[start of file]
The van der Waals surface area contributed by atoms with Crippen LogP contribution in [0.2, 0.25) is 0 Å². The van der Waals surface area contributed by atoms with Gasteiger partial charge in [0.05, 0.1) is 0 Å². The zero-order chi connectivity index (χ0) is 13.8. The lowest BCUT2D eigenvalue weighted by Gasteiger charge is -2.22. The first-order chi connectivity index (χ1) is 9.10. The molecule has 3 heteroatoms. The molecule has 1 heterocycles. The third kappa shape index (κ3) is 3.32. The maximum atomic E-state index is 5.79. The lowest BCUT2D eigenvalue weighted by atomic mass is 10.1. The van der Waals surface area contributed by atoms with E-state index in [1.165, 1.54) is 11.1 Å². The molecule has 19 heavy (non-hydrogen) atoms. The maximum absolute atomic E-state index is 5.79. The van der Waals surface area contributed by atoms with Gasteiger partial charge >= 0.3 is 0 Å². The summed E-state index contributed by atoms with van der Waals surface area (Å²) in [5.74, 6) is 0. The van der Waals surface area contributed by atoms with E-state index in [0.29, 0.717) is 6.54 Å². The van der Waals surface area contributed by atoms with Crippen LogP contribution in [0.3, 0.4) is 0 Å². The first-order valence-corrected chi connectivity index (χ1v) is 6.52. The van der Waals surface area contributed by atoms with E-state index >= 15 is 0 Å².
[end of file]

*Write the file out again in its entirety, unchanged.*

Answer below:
The van der Waals surface area contributed by atoms with Crippen LogP contribution in [0.2, 0.25) is 0 Å². The van der Waals surface area contributed by atoms with Gasteiger partial charge in [0.05, 0.1) is 0 Å². The zero-order chi connectivity index (χ0) is 13.8. The lowest BCUT2D eigenvalue weighted by Gasteiger charge is -2.22. The first-order chi connectivity index (χ1) is 9.10. The molecule has 3 heteroatoms. The molecule has 1 heterocycles. The third kappa shape index (κ3) is 3.32. The maximum atomic E-state index is 5.79. The lowest BCUT2D eigenvalue weighted by atomic mass is 10.1. The van der Waals surface area contributed by atoms with E-state index in [1.165, 1.54) is 11.1 Å². The molecule has 19 heavy (non-hydrogen) atoms. The maximum absolute atomic E-state index is 5.79. The van der Waals surface area contributed by atoms with Gasteiger partial charge >= 0.3 is 0 Å². The summed E-state index contributed by atoms with van der Waals surface area (Å²) in [5.74, 6) is 0. The van der Waals surface area contributed by atoms with E-state index in [0.29, 0.717) is 6.54 Å². The van der Waals surface area contributed by atoms with Crippen LogP contribution in [0.3, 0.4) is 0 Å². The first-order valence-corrected chi connectivity index (χ1v) is 6.52. The van der Waals surface area contributed by atoms with E-state index >= 15 is 0 Å².